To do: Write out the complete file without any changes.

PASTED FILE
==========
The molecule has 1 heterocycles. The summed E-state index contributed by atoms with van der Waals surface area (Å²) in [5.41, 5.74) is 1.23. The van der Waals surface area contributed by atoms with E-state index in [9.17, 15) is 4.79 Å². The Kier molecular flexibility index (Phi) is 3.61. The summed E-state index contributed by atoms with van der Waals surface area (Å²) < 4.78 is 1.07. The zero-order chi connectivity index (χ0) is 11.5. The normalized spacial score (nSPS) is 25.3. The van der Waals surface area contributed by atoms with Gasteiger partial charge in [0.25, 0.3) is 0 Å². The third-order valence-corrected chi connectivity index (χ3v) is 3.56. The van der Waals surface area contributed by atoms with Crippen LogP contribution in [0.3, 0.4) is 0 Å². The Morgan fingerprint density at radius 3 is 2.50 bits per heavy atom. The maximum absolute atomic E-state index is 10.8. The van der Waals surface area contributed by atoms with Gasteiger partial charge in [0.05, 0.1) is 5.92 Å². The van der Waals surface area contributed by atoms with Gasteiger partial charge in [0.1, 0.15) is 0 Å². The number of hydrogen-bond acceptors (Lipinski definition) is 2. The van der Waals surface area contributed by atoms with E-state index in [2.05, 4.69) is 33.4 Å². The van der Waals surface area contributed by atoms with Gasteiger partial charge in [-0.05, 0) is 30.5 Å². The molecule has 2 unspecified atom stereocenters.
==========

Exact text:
The molecule has 1 heterocycles. The summed E-state index contributed by atoms with van der Waals surface area (Å²) in [5.41, 5.74) is 1.23. The van der Waals surface area contributed by atoms with E-state index in [9.17, 15) is 4.79 Å². The Kier molecular flexibility index (Phi) is 3.61. The summed E-state index contributed by atoms with van der Waals surface area (Å²) < 4.78 is 1.07. The zero-order chi connectivity index (χ0) is 11.5. The normalized spacial score (nSPS) is 25.3. The van der Waals surface area contributed by atoms with Gasteiger partial charge in [0.25, 0.3) is 0 Å². The third-order valence-corrected chi connectivity index (χ3v) is 3.56. The van der Waals surface area contributed by atoms with Crippen LogP contribution in [0.3, 0.4) is 0 Å². The Morgan fingerprint density at radius 3 is 2.50 bits per heavy atom. The maximum absolute atomic E-state index is 10.8. The van der Waals surface area contributed by atoms with Gasteiger partial charge in [0.05, 0.1) is 5.92 Å². The van der Waals surface area contributed by atoms with Gasteiger partial charge in [0.1, 0.15) is 0 Å². The number of hydrogen-bond acceptors (Lipinski definition) is 2. The van der Waals surface area contributed by atoms with E-state index in [2.05, 4.69) is 33.4 Å². The van der Waals surface area contributed by atoms with Gasteiger partial charge in [-0.05, 0) is 30.5 Å². The molecule has 2 unspecified atom stereocenters.